Title: Stone Man: And the Trail of Tears
Author: Charles Suddeth
Genre: Historical Fiction
Release Date: October 8, 2019
What Goodreads has to say:
What I have to say:This was such a sweet story. Tsatsi’s love for his family, concern for their safety, and desire to protect them at all costs makes this a book that will hit home for anyone who has a family, which should be just about all of us.
Besides that, it will hit home for anyone who’s ever helped or been helped by someone outside their family. Johnny Garner, a white trapper living alone in the mountains, takes it upon himself to rescue two Cherokee children and get them to safety.
Along the way *SPOILER* he risks arrest, injury, and death, and even gets shot protecting Tsatsi and Sali. Why would a lone white man risk so much to save two Cherokee kids he just met? Because he’s freaking awesome.
But Tsatsi is pretty awesome too. The kid is 12 and could probably teach a wilderness survival course that I would 100% attend. Tsatsi is the main character and narrator, and he has a nice voice and personality. He’s tough because he’s had to grow up fast, but he’s also very much a 12-year-old boy.
He’s interested in the pretty girl who helps shelter and feed the three fugitives (Tsatsi, Johnny, and Sali). And he has a soft spot for his younger siblings. He’s also terrified of monsters and can’t get the legend of the giant cannibal Stone Man out of his head.
I found this story enjoyable, educational, and inspiring. It made me want to learn more about the Trail of Tears (which I’ve read some books about in the past but not recently). It made me want to try Johnnycakes because frankly they sound amazing. It inspired me to reach out to others and help people in need, even if they’re strangers. And the ending made me smile.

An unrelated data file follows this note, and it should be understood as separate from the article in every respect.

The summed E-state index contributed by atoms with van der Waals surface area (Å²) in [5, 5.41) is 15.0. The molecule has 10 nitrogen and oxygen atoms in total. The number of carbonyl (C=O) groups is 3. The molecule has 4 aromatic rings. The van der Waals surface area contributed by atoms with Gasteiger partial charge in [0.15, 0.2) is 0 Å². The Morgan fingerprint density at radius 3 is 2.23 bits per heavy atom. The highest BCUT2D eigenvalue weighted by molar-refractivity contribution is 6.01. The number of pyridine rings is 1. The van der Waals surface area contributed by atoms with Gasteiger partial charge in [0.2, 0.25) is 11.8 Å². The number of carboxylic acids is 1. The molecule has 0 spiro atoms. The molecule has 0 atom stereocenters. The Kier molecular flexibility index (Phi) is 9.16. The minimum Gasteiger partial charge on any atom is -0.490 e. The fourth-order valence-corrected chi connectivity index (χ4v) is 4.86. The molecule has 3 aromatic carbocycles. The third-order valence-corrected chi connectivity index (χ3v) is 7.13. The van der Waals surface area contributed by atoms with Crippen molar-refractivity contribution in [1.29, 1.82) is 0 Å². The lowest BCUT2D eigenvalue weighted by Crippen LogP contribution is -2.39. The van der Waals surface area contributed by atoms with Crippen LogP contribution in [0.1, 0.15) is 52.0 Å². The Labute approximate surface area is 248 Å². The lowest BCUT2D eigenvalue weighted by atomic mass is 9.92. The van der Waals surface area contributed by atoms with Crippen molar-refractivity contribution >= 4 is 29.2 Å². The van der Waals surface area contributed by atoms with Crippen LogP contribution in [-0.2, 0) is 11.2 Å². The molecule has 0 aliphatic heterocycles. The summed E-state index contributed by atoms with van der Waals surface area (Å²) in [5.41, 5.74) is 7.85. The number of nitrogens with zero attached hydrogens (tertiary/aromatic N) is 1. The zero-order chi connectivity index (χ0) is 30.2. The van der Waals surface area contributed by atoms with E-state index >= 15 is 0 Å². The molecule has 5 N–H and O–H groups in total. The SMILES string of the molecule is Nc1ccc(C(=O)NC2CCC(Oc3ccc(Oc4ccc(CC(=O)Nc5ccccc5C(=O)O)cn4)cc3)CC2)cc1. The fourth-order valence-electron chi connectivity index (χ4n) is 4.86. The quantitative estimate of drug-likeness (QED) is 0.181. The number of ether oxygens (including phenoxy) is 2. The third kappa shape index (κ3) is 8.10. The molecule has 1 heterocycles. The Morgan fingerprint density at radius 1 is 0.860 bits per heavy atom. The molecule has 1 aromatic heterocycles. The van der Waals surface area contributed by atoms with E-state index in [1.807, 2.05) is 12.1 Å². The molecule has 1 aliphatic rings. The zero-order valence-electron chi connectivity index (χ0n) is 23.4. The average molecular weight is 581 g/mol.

By the way, this book is nonstop action. One crisis follows hard on the heels of another. If it’s not soldiers or a gang of renegades, it’s a flash flood, a thunder storm, or a life-threatening fever. The story kept me fully engaged.
I can’t fathom being thrown into the situation of Tsatsi and his family. I can’t imagine waking up to soldiers burning my village and having to run into the wilderness to escape them. Then losing my family in the wild and having to fend for myself and my little sister—knowing that soldiers are still following us and believing that my parents and other siblings are dead.
But for many Cherokee families in the 1800s, that’s just what happened. In fact, Tsatsi and his family are lucky because *SPOILER* they actually manage to escape. Other Cherokees were forced to march 1000 miles to Oklahoma, many dying along the way.
And similar things have happened to countless groups of people through the ages. I don’t know why people continue to be such jerks time and time again, but it’s good to know that while there are plenty of Andrew Jacksons and Adolf Hitlers in the world, there are also people like Johnny Garner. And they’re everywhere.
As Tsatsi reflects: “Good people came in all sorts of shapes and colors. And good people made life worthwhile.”
So do good stories, and this short but heartwarming adventure is one of them.